Give a man a mask, and he will tell the truth. This is the message fearless WikiLeaks founder Julian Assange (Benedict Cumberbatch) passes along to his colleague Daniel Domscheit-Berg (Daniel Bruhl) years before the online news site became as infamous as it stands today. DreamWorks Pictures’ “The Fifth Estate” reveals the quest to expose the deception and corruption of power that turned the Internet upstart into one of the 21st century’s most fiercely debated organizations. While Director Bill Condon’s (Dreamgirls) adaptation of the book “Inside WikiLeaks” is by no means a bad movie, plenty could have been cut in the editing room. For a film that is being marketed as a thriller, “The Fifth Estate” feels incredibly slow and plodding rather than quick and fast-paced
The story begins as Assange and Domscheit-Berg link up and agree to become underground watchdogs of the privileged and powerful. With little more than a laptop and a WiFi connection, the two create an online platform that allows informers, snitches and moles to anonymously leak covert data, therefore shining a light on the dark recesses of government secrets and corporate crimes. In no time, WikiLeaks is breaking more controversial news than even the world’s most legendary media organizations like The New York Times and CNN. But when Assange and Domscheit-Berg gain access to the biggest trove of confidential intelligence documents in U.S. history — over 300,000 Afghanistan Military papers — they find themselves at odds as they struggle with a simple moral question: Is the world a better place when there are no secrets?
Cumberbatch and Bruhl each excel in their roles as the two founders of WikiLeaks. Cumberbatch — who is also in this week’s “12 Years A Slave” — more than just looks like Julian Assange, the UK actor perfectly adopts his Australian accent and social mannerisms. Assange is autocratic in his business tactics, but unmistakably awkward socially. Cumberbatch shifts between these two conflicting character traits with ease.
Bruhl is equally as versatile. With all of the insanity that goes along with having Assange as a colleague, Domscheit-Berg is tasked with keeping everything running smoothly. Bruhl is unobtrusive in his role. When heightened emotion is needed, the German actor is more than capable of hitting the mark, but for most of the film, he takes the back seat to all of the craziness of his partner’s performance.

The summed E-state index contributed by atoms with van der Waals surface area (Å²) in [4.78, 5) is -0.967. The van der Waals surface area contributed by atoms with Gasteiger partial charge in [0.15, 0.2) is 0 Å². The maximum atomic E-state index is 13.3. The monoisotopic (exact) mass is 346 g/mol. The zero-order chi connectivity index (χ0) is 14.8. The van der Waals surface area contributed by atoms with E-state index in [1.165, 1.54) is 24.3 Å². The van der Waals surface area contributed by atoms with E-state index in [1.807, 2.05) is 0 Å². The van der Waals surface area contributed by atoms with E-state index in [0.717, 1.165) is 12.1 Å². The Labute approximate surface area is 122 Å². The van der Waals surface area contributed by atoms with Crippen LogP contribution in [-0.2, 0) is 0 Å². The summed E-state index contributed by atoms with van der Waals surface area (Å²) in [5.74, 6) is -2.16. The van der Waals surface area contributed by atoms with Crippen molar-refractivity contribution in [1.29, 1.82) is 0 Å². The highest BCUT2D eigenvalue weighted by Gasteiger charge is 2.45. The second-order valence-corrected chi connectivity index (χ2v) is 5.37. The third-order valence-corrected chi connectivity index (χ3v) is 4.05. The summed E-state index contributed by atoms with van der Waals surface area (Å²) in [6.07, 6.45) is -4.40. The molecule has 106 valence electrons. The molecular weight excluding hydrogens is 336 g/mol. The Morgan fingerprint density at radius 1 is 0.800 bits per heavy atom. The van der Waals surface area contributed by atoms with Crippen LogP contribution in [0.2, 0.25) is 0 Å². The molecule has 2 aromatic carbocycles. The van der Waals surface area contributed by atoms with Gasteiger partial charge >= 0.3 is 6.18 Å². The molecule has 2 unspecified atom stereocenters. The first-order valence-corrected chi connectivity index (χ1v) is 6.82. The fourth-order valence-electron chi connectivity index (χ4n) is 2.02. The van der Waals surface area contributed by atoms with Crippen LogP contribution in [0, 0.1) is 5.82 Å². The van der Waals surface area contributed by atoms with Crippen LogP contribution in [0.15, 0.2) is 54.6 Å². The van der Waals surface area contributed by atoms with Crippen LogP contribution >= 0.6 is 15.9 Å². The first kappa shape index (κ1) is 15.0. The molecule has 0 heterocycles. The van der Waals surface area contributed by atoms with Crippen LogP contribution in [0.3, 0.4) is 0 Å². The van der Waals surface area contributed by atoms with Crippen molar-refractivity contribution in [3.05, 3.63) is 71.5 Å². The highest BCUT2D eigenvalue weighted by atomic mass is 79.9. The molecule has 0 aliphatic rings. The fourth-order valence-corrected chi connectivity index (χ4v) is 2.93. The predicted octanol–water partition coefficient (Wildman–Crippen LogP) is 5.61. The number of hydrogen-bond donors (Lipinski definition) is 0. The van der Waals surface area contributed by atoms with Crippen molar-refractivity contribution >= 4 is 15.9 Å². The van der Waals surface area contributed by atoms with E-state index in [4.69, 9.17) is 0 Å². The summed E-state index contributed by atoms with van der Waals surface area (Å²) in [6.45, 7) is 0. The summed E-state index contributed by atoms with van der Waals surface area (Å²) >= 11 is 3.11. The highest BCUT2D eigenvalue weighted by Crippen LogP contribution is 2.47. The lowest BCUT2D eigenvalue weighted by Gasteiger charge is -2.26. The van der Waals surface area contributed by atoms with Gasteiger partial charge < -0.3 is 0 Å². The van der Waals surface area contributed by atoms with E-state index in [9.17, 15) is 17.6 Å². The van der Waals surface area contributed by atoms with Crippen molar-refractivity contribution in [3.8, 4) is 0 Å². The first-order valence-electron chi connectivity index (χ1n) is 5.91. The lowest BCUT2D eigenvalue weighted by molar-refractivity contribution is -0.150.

Whereas Bruhl’s performance is inconspicuous, the film as a whole is incredibly opinionated. Recent tech-wiz films like “The Social Network” and “Jobs” place the audience in the metaphorical shoes of the megalomaniacs themselves, however “The Fifth Estate” takes a sidelines perspective. The audience follows Julian Assange’s rise to ‘Time’ Magazine cover story fame through the eyes of his partner Daniel Domscheit-Berg. Unlike his co-founder, Domscheit-Berg is a humanist. Deep down, he believes that some aspects of a person’s privacy should be kept out of the limelight. Assange, on the other hand, remains steadfast in his ways: publishing everything as is. As a viewer, we are slowly manipulated into believing that Assange is a bad guy just because Domscheit-Berg has a change of heart halfway through the film. Because he is not the film’s protagonist, we never see Assange physically or mentally change his ideology. We are, however, led to think that he is a tyrannical psychopath because of the scenes screenwriter Josh Singer (The West Wing) chooses to show us.
Despite this screenplay flaw, Condon presents the audience with plenty of visually stunning material — none better than the allegorical office the film’s leads travel to whenever they sign into WikiLeaks. The creative ways Condon handles text messages and conversations that occur primarily over the Internet are equally as enjoyable to watch. Never before has instant messaging been as taut and thrilling as in “The Fifth Estate.”
Unfortunately, all of this visual flair cannot make up for this overburdened script. Unfulfilling romantic relationships, a certain lack of characterization in the film’s two stars, and an overly self-indulgent fake interview where Cumberbatch breaks the fourth wall and talks directly to the audience all detract from the intensity of the movie.
In a world without “The Social Network,” a picture like “The Fifth Estate” would stand a better chance with audiences. Sadly, David Fincher’s Oscar Winning film has cornered the tech mogul docu-drama market. Bill Condon’s flashy tale simply doesn’t stack up.
By David Morris